FOEDRC member Philip Polgreen Receives a New NIH Grant to study an innovative way to increase physical activity in persons at high risk for developing type 2 diabetes

Dr. Philip Polgreen was recently awarded a new grant from the National Institutes of the Health. The grant, which will be funded by the National Institutes of Diabetes, Digestive and Kidney Disease (NIDDK), is an R21 entitled: An m-health intervention to increase activity among patients at risk for type 2 diabetes. The total award is $418,000 over two years. The proposal, which represents a collaboration between Dr. Polgreen who is an Associate Professor in the Department of Internal Medicine and Dr. Alberto Segre a Professor in the Department of Computer Science at the University of Iowa represents the culmination of studies that were initiated with support by a pilot and feasibility awards from the Fraternal Order of Eagles Diabetes Research Center (FOEDRC).

Summary of the proposed work
A sedentary lifestyle is not only a risk factor for type two diabetes (T2D), but it can also exacerbate the disease. Recommending increased physical activity is therefore a cornerstone of T2D prevention and management. Historically, increasing activity was synonymous with exercise; however, even much more modest activity levels (e.g. simply walking) or merely decreasing the proportion of sedentary time may be sufficient to improve health outcomes. Some interventions designed to increase activity have shown promise; others have been less successful. The availability of inexpensive pedometers, and more recently, low-cost triaxial accelerometers, has now made it much easier to monitor activity levels and provide feedback to users. These devices are ideal for capturing activity associated with walking, the most popular and acceptable form of exercise for patients with T2D, but only if patients actually wear them. Thus, there is a need to develop pragmatic approaches that encourage patients to not only wear these monitoring devices, but also to motivate them to increase their activity. Because it has been difficult to generalize and maintain exercise programs for pre-T2D and T2D patients, our interdisciplinary research group created MapTrek, a mobile-phone-based walking game that allows people to take a virtual walk in any number of interesting locations around the world and track their progress against the progress of other people like themselves on an interactive map. Steps are counted using a commercially-available triaxial accelerometer (e.g., a Fitbit), and patients see their own updated progress overlaid on Google Maps, with all the usual Google Maps features (e.g., zooming, street view, etc.) available. Our objective is to alert patients at risk for or diagnosed with T2D of their activity levels in our game-based environment, thereby encouraging them, first to walk more every day and, second, to maintain these new increased levels of physical activity. Our game will also focus on motivating patients to increase their walking pace and reduce their sedentary time. This R21 will fund a pilot clinical trial to test the effectiveness of our game against the effectiveness of Fitbits alone.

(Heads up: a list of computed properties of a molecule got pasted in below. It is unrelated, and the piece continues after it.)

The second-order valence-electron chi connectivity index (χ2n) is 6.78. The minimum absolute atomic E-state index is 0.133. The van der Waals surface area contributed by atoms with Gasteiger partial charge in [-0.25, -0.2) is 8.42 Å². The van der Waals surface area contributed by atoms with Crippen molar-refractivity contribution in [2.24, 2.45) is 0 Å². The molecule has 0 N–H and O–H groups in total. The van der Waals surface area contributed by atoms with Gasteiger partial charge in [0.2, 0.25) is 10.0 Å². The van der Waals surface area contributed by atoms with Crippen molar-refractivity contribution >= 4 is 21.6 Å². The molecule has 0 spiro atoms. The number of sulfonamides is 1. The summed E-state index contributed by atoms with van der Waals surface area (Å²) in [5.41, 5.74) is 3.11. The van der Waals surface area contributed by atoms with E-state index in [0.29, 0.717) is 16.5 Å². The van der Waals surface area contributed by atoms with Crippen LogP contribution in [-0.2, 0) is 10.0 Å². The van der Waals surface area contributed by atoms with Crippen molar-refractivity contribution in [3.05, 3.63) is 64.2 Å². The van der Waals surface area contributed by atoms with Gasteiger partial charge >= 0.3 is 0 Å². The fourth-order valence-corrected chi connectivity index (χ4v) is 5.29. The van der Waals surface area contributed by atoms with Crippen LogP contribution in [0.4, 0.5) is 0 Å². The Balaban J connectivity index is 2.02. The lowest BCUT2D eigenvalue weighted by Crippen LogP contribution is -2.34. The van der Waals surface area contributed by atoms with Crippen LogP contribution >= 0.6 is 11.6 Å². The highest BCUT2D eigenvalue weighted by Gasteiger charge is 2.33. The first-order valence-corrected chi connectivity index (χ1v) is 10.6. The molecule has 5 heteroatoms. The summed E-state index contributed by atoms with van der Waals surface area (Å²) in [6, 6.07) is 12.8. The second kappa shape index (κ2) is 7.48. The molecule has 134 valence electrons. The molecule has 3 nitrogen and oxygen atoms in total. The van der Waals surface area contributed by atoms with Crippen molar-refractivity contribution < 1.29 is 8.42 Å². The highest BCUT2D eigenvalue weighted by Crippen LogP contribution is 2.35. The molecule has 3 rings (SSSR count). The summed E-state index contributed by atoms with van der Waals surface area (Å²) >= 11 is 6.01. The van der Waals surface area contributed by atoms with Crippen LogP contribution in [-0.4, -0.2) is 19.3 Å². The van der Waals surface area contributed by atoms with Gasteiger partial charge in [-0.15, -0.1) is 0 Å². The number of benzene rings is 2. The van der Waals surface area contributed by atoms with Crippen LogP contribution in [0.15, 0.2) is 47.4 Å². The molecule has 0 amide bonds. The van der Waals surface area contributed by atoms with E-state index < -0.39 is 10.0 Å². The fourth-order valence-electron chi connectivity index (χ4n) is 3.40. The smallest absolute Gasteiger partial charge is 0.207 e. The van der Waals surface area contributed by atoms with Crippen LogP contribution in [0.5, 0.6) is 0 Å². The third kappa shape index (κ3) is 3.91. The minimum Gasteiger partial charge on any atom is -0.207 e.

Monday, June 27, 2016